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The transaction launches Google into the phone-making business and allows it to pair its popular Android operating system with handsets of its own design, much like Apple does with its popular iPhone.
The deal, Googles largest ever, also marks a vote of confidence in the global economy at a time of great uncertainty and unprecedented market volatility.
Mountain View, Calif.-based Google agreed to pay $40 in cash per share of Motorola Mobility, translating to a hefty 63% premium on the companys Friday close of $24.47.
Motorola Mobilitys total commitment to Android has created a natural fit for our two companies, Google CEO Larry Page said in a statement. Together, we will create amazing user experiences that supercharge the entire Android ecosystem for the benefit of consumers, partners and developers.
Google said Motorola Mobility, which split from Motorola Solutions (MSI) earlier this year, will still be a licensee of Android, which will remain open.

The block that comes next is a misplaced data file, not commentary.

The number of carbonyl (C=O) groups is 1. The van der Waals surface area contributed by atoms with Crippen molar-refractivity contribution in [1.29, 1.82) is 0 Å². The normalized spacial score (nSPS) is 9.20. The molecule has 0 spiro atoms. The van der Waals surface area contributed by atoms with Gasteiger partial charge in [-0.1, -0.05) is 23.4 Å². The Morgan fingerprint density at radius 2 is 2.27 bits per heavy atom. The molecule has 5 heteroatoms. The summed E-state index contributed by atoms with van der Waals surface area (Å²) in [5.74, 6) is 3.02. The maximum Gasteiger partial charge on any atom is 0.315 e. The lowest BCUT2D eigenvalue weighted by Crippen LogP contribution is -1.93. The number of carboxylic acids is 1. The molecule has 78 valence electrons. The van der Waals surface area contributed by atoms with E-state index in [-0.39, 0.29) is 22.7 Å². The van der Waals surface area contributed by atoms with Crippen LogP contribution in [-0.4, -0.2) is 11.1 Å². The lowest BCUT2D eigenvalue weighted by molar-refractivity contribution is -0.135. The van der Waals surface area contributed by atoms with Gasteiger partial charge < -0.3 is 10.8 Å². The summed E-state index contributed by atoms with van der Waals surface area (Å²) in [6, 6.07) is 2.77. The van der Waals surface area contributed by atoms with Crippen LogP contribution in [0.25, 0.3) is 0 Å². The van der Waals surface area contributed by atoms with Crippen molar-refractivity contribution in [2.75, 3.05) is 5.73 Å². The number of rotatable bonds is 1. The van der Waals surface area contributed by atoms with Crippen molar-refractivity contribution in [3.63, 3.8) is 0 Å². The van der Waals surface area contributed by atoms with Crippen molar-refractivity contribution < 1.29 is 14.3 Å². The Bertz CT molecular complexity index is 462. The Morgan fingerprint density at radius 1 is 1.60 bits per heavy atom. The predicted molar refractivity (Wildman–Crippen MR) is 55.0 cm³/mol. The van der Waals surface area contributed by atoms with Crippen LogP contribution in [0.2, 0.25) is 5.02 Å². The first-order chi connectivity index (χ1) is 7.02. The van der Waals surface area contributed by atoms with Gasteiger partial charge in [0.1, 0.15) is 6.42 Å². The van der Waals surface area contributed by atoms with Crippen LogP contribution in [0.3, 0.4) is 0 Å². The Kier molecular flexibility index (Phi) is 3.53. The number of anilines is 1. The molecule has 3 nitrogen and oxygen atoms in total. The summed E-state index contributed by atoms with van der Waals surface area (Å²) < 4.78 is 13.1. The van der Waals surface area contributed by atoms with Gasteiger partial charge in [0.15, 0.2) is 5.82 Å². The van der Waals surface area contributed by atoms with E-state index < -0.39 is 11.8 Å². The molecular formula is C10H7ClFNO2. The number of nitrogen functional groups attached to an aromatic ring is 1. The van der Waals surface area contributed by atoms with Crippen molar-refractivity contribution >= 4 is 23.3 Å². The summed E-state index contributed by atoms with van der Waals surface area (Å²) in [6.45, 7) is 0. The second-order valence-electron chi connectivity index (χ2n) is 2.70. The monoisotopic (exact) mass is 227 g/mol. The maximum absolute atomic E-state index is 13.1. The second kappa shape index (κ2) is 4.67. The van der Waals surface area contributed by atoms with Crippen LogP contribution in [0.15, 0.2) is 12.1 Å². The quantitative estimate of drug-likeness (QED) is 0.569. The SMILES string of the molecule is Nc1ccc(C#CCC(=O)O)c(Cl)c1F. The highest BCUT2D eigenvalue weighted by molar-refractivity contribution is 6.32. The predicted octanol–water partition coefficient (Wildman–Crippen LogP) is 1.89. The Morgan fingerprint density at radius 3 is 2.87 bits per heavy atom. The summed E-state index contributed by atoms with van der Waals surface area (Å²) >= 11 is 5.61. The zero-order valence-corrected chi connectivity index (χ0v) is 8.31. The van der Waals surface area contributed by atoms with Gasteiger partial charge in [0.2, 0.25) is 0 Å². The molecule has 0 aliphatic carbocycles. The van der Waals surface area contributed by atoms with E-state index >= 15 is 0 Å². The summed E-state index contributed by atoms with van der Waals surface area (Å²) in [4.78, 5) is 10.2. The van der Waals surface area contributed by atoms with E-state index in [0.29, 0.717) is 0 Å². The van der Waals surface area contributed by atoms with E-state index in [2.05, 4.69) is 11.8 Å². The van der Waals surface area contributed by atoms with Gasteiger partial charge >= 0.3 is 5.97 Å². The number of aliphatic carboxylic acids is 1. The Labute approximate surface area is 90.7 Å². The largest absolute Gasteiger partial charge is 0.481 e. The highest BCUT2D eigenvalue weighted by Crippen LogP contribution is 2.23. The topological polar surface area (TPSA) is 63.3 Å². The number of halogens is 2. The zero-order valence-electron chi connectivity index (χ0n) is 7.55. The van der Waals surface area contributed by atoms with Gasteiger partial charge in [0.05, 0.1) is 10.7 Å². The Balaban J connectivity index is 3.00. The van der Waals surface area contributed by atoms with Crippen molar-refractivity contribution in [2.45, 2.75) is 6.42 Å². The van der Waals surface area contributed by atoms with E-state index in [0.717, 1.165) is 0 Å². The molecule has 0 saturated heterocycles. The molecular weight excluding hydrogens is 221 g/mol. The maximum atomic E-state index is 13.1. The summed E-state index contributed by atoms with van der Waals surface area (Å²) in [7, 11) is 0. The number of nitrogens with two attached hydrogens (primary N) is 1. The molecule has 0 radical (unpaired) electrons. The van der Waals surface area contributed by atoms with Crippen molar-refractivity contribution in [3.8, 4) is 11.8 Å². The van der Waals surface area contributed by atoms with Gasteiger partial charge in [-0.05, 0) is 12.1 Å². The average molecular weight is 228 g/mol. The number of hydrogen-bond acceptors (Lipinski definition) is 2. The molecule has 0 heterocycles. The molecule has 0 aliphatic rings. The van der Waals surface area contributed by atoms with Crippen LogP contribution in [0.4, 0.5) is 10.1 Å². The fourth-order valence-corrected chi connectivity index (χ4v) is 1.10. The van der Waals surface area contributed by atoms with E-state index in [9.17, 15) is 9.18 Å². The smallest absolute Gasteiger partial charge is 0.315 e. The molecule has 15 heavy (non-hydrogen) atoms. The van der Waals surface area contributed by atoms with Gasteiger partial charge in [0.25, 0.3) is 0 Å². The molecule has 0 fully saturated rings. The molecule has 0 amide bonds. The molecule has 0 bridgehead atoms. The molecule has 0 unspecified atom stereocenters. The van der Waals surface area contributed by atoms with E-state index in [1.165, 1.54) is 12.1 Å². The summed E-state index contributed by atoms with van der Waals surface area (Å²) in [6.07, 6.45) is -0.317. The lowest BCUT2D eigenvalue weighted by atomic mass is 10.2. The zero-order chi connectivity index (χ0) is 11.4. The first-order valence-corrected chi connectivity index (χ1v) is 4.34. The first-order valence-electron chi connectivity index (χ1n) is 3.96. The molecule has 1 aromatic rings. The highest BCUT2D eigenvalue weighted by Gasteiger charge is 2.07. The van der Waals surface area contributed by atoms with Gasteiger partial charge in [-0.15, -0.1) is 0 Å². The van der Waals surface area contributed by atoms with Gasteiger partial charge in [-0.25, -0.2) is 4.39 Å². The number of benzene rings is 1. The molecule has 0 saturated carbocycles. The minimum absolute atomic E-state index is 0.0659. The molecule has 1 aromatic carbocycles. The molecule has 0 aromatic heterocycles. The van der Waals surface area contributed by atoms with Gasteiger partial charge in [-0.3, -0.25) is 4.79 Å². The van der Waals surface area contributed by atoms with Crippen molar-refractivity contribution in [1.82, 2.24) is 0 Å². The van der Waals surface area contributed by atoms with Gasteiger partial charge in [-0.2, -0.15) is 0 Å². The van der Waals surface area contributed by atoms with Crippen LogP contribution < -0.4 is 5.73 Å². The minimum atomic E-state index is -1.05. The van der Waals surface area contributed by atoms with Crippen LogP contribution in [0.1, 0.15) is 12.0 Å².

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The companies anticipate the deal will close by the end of 2011 or early 2012. Perhaps due to antitrust concerns, it carries a reverse termination fee of $2.5 billion, The Wall Street Journal reported.
We have shared a productive partnership with Google to advance the Android platform, and now through this combination we will be able to do even more to innovate and deliver outstanding mobility solutions across our mobile devices and home businesses, said Motorola Mobility CEO Sanjay Jha.
Google said it plans to run Libertyville, Ill.-based Motorola Mobility as a separate business.
The sale was applauded by billionaire activist investor Carl Icahn, who is Motorola Mobilitys largest shareholder and earlier this year prodded it to explore strategic options for its basket of patents.
This is a great outcome for all shareholders of Motorola Mobility, especially in light of today's markets, Icahn said in his own statement.
Google's stock slumped 2.97% to $563.77 ahead of Mondays open.
Shares of rival handset makers Nokia (NOK) and Research in Motion (RIMM) posted heavy gains Monday morning amid speculation the Google move will force Microsoft (MSFT) to buy a phone maker to protect its Windows operating system.